April 26, 2004


The Know-It-All Neighbour: When it comes to America, writes JONATHON GATEHOUSE, we have all the answers (JONATHON GATEHOUSE, May 03, 2004, MacLean's)

No matter how the election-bound Liberals try to spin it, things have gone sour between old allies, and it has happened during their watch. It's more than the deep divisions over Iraq, or the Canadian public's palpable distaste for a Yalie cowboy and his conservative politics. Suddenly, there's a meanness to our day-to-day interactions. We harass American flag-waving school kids, and boo their national anthem at hockey games. Promises to stand "shoulder to shoulder" after the Sept. 11 attacks have been overshadowed by epithets like "moron" and "bastards." Symptoms of a declining friendship are everywhere you look.

Our unsolicited advice to Washington about the war on terror goes mostly unheeded, our small military contributions largely unappreciated. And far from our cherished self-image as the world's "helpful fixer," a sort of moral superpower, both Democrats and Republicans have come to view us as unhelpful nixers. Like the know-it-all neighbour who never misses a chance to bend your ear over the back fence or critique your yardwork, Canada has become the block bore. The "special" status that we once took for granted, able to withstand even the frankest disagreements, seems in doubt. Things between our countries are apparently getting worse all the time. And, the evidence suggests, the attitude problem is almost entirely our own.

An exclusive new Maclean's poll probing what Canadians and Americans really think of each other shows this new sense of animus is disproportionately centred north of the border. Sixty-eight per cent of Canadians say the U.S.'s global reputation has worsened over the last decade, while 38 per cent of us say we feel more negatively about America since Sept. 11 (the biggest reasons cited -- the Iraq war and George W. Bush). Asked to pick the word that best describes our neighbours to the south, the No. 1 response was "arrogant," with "patriotic" (not necessarily a compliment) close behind. More of us say Americans are "dangerous" than "compassionate." And even though a majority would be willing to immediately commit Canadian troops to defend the U.S. in the event of another attack, only 44 per cent of us "strongly support" the idea.

On the flip side, most Americans remain indifferent to the insults and jibes floating across the border.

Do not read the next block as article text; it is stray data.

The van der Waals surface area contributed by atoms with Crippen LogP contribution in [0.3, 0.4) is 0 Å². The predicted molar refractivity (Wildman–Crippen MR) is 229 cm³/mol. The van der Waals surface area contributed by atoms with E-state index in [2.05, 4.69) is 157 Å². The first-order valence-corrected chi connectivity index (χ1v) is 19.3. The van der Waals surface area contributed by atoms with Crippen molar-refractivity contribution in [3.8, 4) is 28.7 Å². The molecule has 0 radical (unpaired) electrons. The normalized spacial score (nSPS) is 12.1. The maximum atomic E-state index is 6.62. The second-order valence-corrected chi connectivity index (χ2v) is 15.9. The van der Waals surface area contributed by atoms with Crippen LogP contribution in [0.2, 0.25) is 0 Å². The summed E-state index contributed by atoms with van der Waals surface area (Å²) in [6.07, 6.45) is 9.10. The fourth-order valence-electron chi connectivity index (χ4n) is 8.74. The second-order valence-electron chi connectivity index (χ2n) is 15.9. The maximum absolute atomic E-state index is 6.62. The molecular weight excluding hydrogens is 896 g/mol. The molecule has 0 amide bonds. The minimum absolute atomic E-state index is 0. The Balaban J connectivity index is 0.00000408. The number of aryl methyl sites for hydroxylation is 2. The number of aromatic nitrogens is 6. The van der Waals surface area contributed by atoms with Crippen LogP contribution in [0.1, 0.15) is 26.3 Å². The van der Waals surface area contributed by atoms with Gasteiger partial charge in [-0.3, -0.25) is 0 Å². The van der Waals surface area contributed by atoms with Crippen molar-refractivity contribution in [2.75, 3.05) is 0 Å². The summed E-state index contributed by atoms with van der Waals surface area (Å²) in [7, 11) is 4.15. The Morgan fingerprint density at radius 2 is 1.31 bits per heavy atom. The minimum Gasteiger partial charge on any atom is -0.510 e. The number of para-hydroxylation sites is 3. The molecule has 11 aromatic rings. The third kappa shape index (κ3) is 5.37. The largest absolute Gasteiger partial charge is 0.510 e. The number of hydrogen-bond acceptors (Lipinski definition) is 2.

Posted by Orrin Judd at April 26, 2004 2:24 PM

Reading that second paragraph, I got a strong vision of Canada as Ned Flanders.

Posted by: David Cohen at April 26, 2004 2:32 PM

Except that Ned is a Christian.

Posted by: oj at April 26, 2004 2:36 PM

"More of us say Americans are "dangerous" than "compassionate."

I used to think that way, but then I met Orrin and Harry.

Posted by: Peter B at April 26, 2004 2:39 PM

Nothing ticks off someone who is trying to get to you than simple refusal to rise to the bait. We're refusing to take the bait, and the canucks are p.o.ed about it.

Tough, says I...

Posted by: M. Murcek at April 26, 2004 2:42 PM

When I hear about Canadian criticism, I say "Are they still around? Haven't they broken apart yet?"

Posted by: Robert Duquette at April 26, 2004 3:10 PM

I'd like to see a poll question that flipped this last question around. Something like "...would the US immediately commit US troops to defend Canada if Canada was attacked."

Snarkiness aside, when I see polls like this, I picture a small dog yipping at an elephant. The small dog thinks he is hot stuff, and the elephant is mildly pondering the noise that is just at the edge of earshot.

Posted by: fred at April 26, 2004 4:34 PM

David --

More like Ms. Lovejoy. Ned is not nearly as judgemental and petty.

Posted by: MG at April 26, 2004 5:17 PM

Two quotes from the private diaries of the late Canadian Ambassador to Washington in the 60's:

"What depresses me is the thick coating of congratulation which covers every Canadian offical statement. This eternal boasting to Canadians about their own achievements when heard abroad sounds painfully embarrassing, especially when combined with a sort of Rotarian optimism about the future in which all Canadian politicians of every party indulge."


"...(jounalist) says that we are in danger of a state of affairs in which American officials groan when they see a Canadian coming. They think from experience that we are going to grouse over one of our grudges.(As they have a grudge a minute from one ally or another, they must be getting hardened to it)...Now we drop in to protest, and always in the name of Canadian interests, not on the assumption of shared responsibilities. We are reluctant to admit we are involved with the United States and have adopted an attitude of some detachment, which we associate with both independence and moral rectitude. Of course no one wants us to agree with every American policy, but there should be a dialogue based upon a common unescapable commitment."

Ah, to dream. But in the meantime, I'll take Orrin's mourning for lost love as a compliment.

Posted by: Peter B at April 26, 2004 7:14 PM

Just keep sending us your electricity, gas and oil. Otherwise, think what you like and stay off the floor when we start to dance.

As Rhett Butler said ...

Posted by: Genecis at April 26, 2004 9:59 PM

It's really not their fault, they're a mini-frogistan.

Posted by: Sandy P. at April 26, 2004 10:07 PM
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